Gary A. Vasquez-USA TODAY Sports
The Ultimate Fighter is an excellent vehicle for building new stars. The reality show has also been effective in building to a fight between the two opposing coaches. In most cases, the coaches are already established stars when they enter the show, but some of them have expanded fanbases when the season concludes.
Some coaches, however, suffer because of the way they are portrayed on the show. Who can forget Tito Ortiz slowly winning fans while nemesis Ken Shamrock alienated viewers during the third season? Or viewers getting a glimpse of the real, kindhearted and supportive Chael Sonnen after years of pro wrestling-inspired interviews?
When Season 18 of The Ultimate Fighter began, Ronda Rousey was far and away the most popular female fighter on the UFC roster. Miesha Tate had her share of fans, but for all intents and purposes, it was the Rousey show. The show was built around the mercurial bantamweight champion.
As it turns out, that probably wasn't a good thing.
Those who have tuned in to TUF have been treated to a different side of Rousey than they've ever seen. She's still supremely confident and talented, but we've also seen her throw temper tantrums, erupt into tears at the slightest provocation and generally make an ass of herself.
The fans have responded. In fan voting to determine who will join Jon Jones on the cover of EA Sports MMA, Rousey was soundly defeated by Tate, this despite Rousey being a central attraction of the UFC and having far more Twitter followers than Tate.
Tate offered her opinion on why fans have turned on Rousey to MMAjunkie:
“I think a lot of people have been turned off by Ronda’s poor sportsmanship and just the overall negative attitude on ‘The Ultimate Fighter,’” Tate told MMAjunkie on Monday. “I think she’s been kind of exposed.”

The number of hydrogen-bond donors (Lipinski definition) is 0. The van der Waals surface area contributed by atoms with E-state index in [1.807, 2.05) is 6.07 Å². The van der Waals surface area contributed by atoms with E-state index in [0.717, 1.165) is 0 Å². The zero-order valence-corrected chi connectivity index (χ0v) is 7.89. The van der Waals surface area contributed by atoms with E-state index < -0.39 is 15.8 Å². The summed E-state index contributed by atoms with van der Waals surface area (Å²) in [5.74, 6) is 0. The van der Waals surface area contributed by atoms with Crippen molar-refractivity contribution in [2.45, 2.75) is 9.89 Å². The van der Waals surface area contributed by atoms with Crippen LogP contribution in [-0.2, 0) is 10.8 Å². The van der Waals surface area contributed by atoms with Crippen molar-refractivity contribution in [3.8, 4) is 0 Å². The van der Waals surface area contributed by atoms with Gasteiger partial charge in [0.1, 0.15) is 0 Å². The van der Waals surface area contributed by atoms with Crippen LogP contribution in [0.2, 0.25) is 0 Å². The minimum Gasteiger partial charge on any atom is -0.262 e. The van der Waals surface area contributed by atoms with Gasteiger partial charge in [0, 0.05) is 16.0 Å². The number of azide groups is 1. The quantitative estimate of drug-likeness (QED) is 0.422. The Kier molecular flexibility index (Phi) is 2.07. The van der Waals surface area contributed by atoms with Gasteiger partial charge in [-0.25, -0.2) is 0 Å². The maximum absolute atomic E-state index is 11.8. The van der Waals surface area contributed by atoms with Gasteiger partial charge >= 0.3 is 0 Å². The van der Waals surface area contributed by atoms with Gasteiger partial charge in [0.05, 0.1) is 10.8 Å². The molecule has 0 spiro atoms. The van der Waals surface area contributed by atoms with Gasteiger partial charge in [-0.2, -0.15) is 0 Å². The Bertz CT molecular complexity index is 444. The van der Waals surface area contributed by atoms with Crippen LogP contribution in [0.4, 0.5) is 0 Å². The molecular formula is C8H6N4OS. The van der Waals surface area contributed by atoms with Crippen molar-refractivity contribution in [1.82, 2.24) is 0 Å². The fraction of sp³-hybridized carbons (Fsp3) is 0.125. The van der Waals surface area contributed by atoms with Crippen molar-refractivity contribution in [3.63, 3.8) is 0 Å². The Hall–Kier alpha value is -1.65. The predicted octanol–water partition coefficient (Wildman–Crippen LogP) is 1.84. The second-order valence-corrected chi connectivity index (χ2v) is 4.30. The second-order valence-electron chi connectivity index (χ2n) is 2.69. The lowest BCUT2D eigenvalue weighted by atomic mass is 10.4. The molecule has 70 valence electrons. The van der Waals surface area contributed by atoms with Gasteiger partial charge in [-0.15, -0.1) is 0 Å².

We must keep in mind that TUF, despite being billed as a reality show, is not entirely real. Producers and editors on the show have creative license to tell the stories they want to tell, which means they can spotlight all of Rousey's negative aspects while keeping the stuff that might create positive feelings on the cutting room floor. We see what they want us to see.
Tate's win doesn't mean she's a bigger draw than Rousey. It doesn't mean she is more famous. But it does mean that fans have been less than impressed with Rousey's attitude and general demeanor.
Thankfully for Rousey, being a gigantic heel is just as profitable as being a champion who is adored. She'll reap the rewards at the UFC 168 box office in December, and much of the damage done to her reputation can be repaired quickly. MMA fans, just like fans of any other sport, are notoriously fickle. Their allegiances change in an instant. Rousey can make everyone forget about her showing on TUF if she wants to.
But for now, Rousey's loss is Tate's gain.